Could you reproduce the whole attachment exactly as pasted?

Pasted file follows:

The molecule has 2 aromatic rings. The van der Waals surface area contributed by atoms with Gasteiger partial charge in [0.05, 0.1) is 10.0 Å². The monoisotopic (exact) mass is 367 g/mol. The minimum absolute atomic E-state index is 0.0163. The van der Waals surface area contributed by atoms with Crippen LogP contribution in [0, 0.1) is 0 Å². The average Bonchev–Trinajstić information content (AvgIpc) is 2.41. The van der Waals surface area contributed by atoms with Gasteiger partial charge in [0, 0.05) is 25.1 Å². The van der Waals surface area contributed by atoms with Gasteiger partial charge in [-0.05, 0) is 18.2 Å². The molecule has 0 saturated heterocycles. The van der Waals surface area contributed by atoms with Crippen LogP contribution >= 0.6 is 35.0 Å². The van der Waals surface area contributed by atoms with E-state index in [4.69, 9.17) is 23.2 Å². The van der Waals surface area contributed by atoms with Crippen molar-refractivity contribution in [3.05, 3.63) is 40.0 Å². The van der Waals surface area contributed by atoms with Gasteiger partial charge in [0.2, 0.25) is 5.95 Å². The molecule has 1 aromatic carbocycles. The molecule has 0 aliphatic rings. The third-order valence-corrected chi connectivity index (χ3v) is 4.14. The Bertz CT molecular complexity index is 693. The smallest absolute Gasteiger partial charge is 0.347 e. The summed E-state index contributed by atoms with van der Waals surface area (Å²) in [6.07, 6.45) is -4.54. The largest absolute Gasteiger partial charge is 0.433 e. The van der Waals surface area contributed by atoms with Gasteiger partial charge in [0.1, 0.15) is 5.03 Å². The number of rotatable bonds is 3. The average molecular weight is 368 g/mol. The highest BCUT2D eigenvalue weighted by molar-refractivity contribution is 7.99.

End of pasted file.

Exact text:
The molecule has 2 aromatic rings. The van der Waals surface area contributed by atoms with Gasteiger partial charge in [0.05, 0.1) is 10.0 Å². The monoisotopic (exact) mass is 367 g/mol. The minimum absolute atomic E-state index is 0.0163. The van der Waals surface area contributed by atoms with Crippen LogP contribution in [0, 0.1) is 0 Å². The average Bonchev–Trinajstić information content (AvgIpc) is 2.41. The van der Waals surface area contributed by atoms with Gasteiger partial charge in [0, 0.05) is 25.1 Å². The van der Waals surface area contributed by atoms with Gasteiger partial charge in [-0.05, 0) is 18.2 Å². The molecule has 0 saturated heterocycles. The van der Waals surface area contributed by atoms with Crippen LogP contribution >= 0.6 is 35.0 Å². The van der Waals surface area contributed by atoms with E-state index in [4.69, 9.17) is 23.2 Å². The van der Waals surface area contributed by atoms with Crippen molar-refractivity contribution in [3.05, 3.63) is 40.0 Å². The van der Waals surface area contributed by atoms with Gasteiger partial charge in [0.2, 0.25) is 5.95 Å². The molecule has 1 aromatic carbocycles. The molecule has 0 aliphatic rings. The third-order valence-corrected chi connectivity index (χ3v) is 4.14. The Bertz CT molecular complexity index is 693. The smallest absolute Gasteiger partial charge is 0.347 e. The summed E-state index contributed by atoms with van der Waals surface area (Å²) in [6.07, 6.45) is -4.54. The largest absolute Gasteiger partial charge is 0.433 e. The van der Waals surface area contributed by atoms with Gasteiger partial charge in [0.1, 0.15) is 5.03 Å². The number of rotatable bonds is 3. The average molecular weight is 368 g/mol. The highest BCUT2D eigenvalue weighted by molar-refractivity contribution is 7.99.